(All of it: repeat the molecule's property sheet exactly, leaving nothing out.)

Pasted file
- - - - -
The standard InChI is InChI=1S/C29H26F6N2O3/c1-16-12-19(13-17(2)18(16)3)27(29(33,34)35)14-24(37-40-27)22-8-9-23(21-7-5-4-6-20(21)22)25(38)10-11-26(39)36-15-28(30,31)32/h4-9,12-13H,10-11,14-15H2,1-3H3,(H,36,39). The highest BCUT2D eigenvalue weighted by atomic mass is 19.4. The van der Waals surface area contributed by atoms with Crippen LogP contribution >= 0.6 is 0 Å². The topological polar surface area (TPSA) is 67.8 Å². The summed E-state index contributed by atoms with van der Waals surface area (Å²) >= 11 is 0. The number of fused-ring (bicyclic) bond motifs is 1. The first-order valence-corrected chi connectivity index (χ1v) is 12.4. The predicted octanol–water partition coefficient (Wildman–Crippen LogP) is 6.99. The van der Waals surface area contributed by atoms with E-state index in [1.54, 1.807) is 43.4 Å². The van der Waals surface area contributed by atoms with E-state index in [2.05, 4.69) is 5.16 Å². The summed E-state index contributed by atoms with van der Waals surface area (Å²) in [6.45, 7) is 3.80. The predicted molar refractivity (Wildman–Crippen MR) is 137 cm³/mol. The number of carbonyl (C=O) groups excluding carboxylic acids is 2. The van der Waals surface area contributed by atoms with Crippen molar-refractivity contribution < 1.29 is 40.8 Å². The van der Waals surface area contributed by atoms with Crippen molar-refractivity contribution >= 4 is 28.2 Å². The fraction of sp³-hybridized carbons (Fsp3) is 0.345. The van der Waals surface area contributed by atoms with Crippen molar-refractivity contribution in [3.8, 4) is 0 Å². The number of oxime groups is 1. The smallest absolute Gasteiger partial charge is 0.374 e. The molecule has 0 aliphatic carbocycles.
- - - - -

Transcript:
The standard InChI is InChI=1S/C29H26F6N2O3/c1-16-12-19(13-17(2)18(16)3)27(29(33,34)35)14-24(37-40-27)22-8-9-23(21-7-5-4-6-20(21)22)25(38)10-11-26(39)36-15-28(30,31)32/h4-9,12-13H,10-11,14-15H2,1-3H3,(H,36,39). The highest BCUT2D eigenvalue weighted by atomic mass is 19.4. The van der Waals surface area contributed by atoms with Crippen LogP contribution >= 0.6 is 0 Å². The topological polar surface area (TPSA) is 67.8 Å². The summed E-state index contributed by atoms with van der Waals surface area (Å²) >= 11 is 0. The number of fused-ring (bicyclic) bond motifs is 1. The first-order valence-corrected chi connectivity index (χ1v) is 12.4. The predicted octanol–water partition coefficient (Wildman–Crippen LogP) is 6.99. The van der Waals surface area contributed by atoms with E-state index in [1.54, 1.807) is 43.4 Å². The van der Waals surface area contributed by atoms with E-state index in [2.05, 4.69) is 5.16 Å². The summed E-state index contributed by atoms with van der Waals surface area (Å²) in [6.45, 7) is 3.80. The predicted molar refractivity (Wildman–Crippen MR) is 137 cm³/mol. The number of carbonyl (C=O) groups excluding carboxylic acids is 2. The van der Waals surface area contributed by atoms with Crippen molar-refractivity contribution < 1.29 is 40.8 Å². The van der Waals surface area contributed by atoms with Crippen molar-refractivity contribution >= 4 is 28.2 Å². The fraction of sp³-hybridized carbons (Fsp3) is 0.345. The van der Waals surface area contributed by atoms with Crippen molar-refractivity contribution in [3.8, 4) is 0 Å². The number of oxime groups is 1. The smallest absolute Gasteiger partial charge is 0.374 e. The molecule has 0 aliphatic carbocycles.